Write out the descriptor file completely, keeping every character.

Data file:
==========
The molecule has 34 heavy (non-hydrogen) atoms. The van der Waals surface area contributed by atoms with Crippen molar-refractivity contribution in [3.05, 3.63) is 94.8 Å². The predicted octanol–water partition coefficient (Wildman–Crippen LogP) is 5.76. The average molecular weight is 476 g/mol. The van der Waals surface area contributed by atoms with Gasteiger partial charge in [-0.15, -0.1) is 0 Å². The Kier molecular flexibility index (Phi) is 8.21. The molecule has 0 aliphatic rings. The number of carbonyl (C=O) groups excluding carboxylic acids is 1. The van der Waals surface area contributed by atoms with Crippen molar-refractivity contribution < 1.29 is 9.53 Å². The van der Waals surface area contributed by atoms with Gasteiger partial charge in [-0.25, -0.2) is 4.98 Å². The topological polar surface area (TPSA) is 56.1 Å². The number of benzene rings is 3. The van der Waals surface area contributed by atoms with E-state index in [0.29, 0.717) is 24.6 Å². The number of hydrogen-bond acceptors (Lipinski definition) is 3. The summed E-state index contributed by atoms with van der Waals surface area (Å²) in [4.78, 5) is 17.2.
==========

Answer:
The molecule has 34 heavy (non-hydrogen) atoms. The van der Waals surface area contributed by atoms with Crippen molar-refractivity contribution in [3.05, 3.63) is 94.8 Å². The predicted octanol–water partition coefficient (Wildman–Crippen LogP) is 5.76. The average molecular weight is 476 g/mol. The van der Waals surface area contributed by atoms with Gasteiger partial charge in [-0.15, -0.1) is 0 Å². The Kier molecular flexibility index (Phi) is 8.21. The molecule has 0 aliphatic rings. The number of carbonyl (C=O) groups excluding carboxylic acids is 1. The van der Waals surface area contributed by atoms with Crippen molar-refractivity contribution < 1.29 is 9.53 Å². The van der Waals surface area contributed by atoms with Gasteiger partial charge in [-0.25, -0.2) is 4.98 Å². The topological polar surface area (TPSA) is 56.1 Å². The number of benzene rings is 3. The van der Waals surface area contributed by atoms with E-state index in [0.29, 0.717) is 24.6 Å². The number of hydrogen-bond acceptors (Lipinski definition) is 3. The summed E-state index contributed by atoms with van der Waals surface area (Å²) in [4.78, 5) is 17.2.